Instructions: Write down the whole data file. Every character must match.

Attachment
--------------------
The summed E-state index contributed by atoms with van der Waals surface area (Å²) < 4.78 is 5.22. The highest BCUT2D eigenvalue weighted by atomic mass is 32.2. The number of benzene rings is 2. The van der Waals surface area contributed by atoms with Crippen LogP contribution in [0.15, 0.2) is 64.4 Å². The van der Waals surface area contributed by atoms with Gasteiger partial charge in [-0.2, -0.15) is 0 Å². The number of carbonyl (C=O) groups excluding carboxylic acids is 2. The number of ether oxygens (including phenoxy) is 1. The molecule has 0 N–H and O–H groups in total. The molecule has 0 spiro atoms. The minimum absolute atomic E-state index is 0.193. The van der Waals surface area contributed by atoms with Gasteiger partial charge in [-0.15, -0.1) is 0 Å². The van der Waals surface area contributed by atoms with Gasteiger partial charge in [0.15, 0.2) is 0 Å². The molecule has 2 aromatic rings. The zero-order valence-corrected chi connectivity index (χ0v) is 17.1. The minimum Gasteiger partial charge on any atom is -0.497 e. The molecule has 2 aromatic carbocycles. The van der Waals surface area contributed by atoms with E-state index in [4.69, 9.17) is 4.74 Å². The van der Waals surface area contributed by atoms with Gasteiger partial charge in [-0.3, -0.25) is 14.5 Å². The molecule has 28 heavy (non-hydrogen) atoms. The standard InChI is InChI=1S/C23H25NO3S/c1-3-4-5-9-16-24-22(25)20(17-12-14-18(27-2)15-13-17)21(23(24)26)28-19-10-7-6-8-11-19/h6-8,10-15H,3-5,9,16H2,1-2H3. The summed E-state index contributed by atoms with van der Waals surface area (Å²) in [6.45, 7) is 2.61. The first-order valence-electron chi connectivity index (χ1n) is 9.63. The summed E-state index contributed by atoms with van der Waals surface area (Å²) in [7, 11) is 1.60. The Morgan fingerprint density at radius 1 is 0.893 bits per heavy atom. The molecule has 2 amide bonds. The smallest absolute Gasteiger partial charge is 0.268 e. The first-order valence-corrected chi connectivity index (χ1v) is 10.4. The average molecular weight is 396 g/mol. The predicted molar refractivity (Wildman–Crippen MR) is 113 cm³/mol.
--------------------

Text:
The summed E-state index contributed by atoms with van der Waals surface area (Å²) < 4.78 is 5.22. The highest BCUT2D eigenvalue weighted by atomic mass is 32.2. The number of benzene rings is 2. The van der Waals surface area contributed by atoms with Crippen LogP contribution in [0.15, 0.2) is 64.4 Å². The van der Waals surface area contributed by atoms with Gasteiger partial charge in [-0.2, -0.15) is 0 Å². The number of carbonyl (C=O) groups excluding carboxylic acids is 2. The number of ether oxygens (including phenoxy) is 1. The molecule has 0 N–H and O–H groups in total. The molecule has 0 spiro atoms. The minimum absolute atomic E-state index is 0.193. The van der Waals surface area contributed by atoms with Gasteiger partial charge in [-0.15, -0.1) is 0 Å². The van der Waals surface area contributed by atoms with Gasteiger partial charge in [0.15, 0.2) is 0 Å². The molecule has 2 aromatic rings. The zero-order valence-corrected chi connectivity index (χ0v) is 17.1. The minimum Gasteiger partial charge on any atom is -0.497 e. The molecule has 2 aromatic carbocycles. The van der Waals surface area contributed by atoms with E-state index in [4.69, 9.17) is 4.74 Å². The van der Waals surface area contributed by atoms with Gasteiger partial charge in [-0.3, -0.25) is 14.5 Å². The molecule has 28 heavy (non-hydrogen) atoms. The standard InChI is InChI=1S/C23H25NO3S/c1-3-4-5-9-16-24-22(25)20(17-12-14-18(27-2)15-13-17)21(23(24)26)28-19-10-7-6-8-11-19/h6-8,10-15H,3-5,9,16H2,1-2H3. The summed E-state index contributed by atoms with van der Waals surface area (Å²) in [6.45, 7) is 2.61. The first-order valence-electron chi connectivity index (χ1n) is 9.63. The summed E-state index contributed by atoms with van der Waals surface area (Å²) in [7, 11) is 1.60. The Morgan fingerprint density at radius 1 is 0.893 bits per heavy atom. The molecule has 2 amide bonds. The smallest absolute Gasteiger partial charge is 0.268 e. The first-order valence-corrected chi connectivity index (χ1v) is 10.4. The average molecular weight is 396 g/mol. The predicted molar refractivity (Wildman–Crippen MR) is 113 cm³/mol.